The next steps include translating the findings into assisting health care providers in making better decisions in the ICU. Possible future steps could include developing automated prediction models with the capability of identifying high-risk patients so that appropriate resources can be used to prevent adverse outcomes.
In regard to the studying of sentiment analysis in patient’s notes, the researchers indicate an area of interest could be if nurses assigned their notes a score of “negative,” “positive,” or “neutral,” to produce a “labeled corpus of nursing notes.”
When should nurses chart their notes?
Ideally, you make quick notations during your visit and add more depth immediately after you leave the patient’s room when the information is fresh and top-of-mind. American Nurse Today says making brief notes while assessing the patient will help you chart faster and give more accurate (formal) nurses’ notes right after your visit. This helps you move efficiently between each patient you need to see. Visit, chart, repeat.
How to write great nurses notes?
What should not be included in a nurse’s notes?
Lippincott Nursing Center states you should only include the facts, rather than your personal opinion. However, your opinion can be verbalized to other healthcare professionals so they can get a better picture of the patient (e.g., Social Services notified; request for one more day of stay due to patient unable to care for self at home).
Here are some other notations that cross an ethical line when putting informal/permanent notes:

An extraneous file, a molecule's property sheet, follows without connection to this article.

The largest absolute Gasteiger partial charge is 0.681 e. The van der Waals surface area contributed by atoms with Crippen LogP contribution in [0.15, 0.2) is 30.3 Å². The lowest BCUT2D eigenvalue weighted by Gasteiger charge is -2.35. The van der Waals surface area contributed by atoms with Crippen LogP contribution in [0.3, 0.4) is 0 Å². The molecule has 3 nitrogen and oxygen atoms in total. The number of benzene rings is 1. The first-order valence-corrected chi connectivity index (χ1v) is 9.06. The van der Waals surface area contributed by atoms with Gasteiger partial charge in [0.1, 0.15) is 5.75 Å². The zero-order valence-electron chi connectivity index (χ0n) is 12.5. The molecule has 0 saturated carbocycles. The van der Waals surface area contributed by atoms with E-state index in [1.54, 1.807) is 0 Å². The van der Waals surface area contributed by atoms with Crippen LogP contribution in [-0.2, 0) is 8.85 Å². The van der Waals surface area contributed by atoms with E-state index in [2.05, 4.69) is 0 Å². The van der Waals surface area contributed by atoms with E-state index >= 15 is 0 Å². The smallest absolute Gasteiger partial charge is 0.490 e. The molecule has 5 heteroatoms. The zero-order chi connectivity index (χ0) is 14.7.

- Personal information regarding the patients’ family members and friends
While it’s OK to give very generalized information on them (e.g., they visited), nothing personal should be included (e.g., they were intoxicated, unkempt, uncaring, etc.).
- Dialogues you’ve had about patients between providers
Instead of conversation details, just note that you’ve informed certain physicians.
- Anything from the ISMP list of abbreviations
These are often misinterpreted and lead to medication errors.
- Your opinion
Instead, report on your recommendations and the systems you have put in place or staff you’ve notified (e.g., this RN recommends social worker evaluate patient’s ability to obtain supplies needed at home upon discharge).
- Negativity about the staff that could be portrayed as defamatory
There should be another system for reporting staff issues within your organization. But there are ways around saying what you want to say. For example:
You want to say: “The doctor isn’t concerned about something that I’m concerned about.”
But actually say: “MD notified. No further orders.”
Watch the following video to know more about Nursing Documentation Tips!
How will nursing notes be used?
Nursing notes can be used for various purposes from assessing proper medical care to malpractice litigation. Thus it is important that nurses write their nursing notes with various audiences in mind
The Healthcare Team
Nursing notes provide a healthcare team with a complete and accurate timeline of a patient’s health status and care. This is key to determining a diagnosis and further care.
Nursing notes should be complete enough to jog a nurse’s memory if any details are not clear or hazy. In the unfortunate case that a nurse must testify for a lawsuit, clear and accurate nursing notes serve to ensure the details of a nurse’s care.
The Lawyers, Judge, and Jury
Clear, comprehensive nursing notes ensure if our judicial system can determine if a patient’s nursing care was reasonable and prudent.
“Nurses are angels in comfortable shoes.”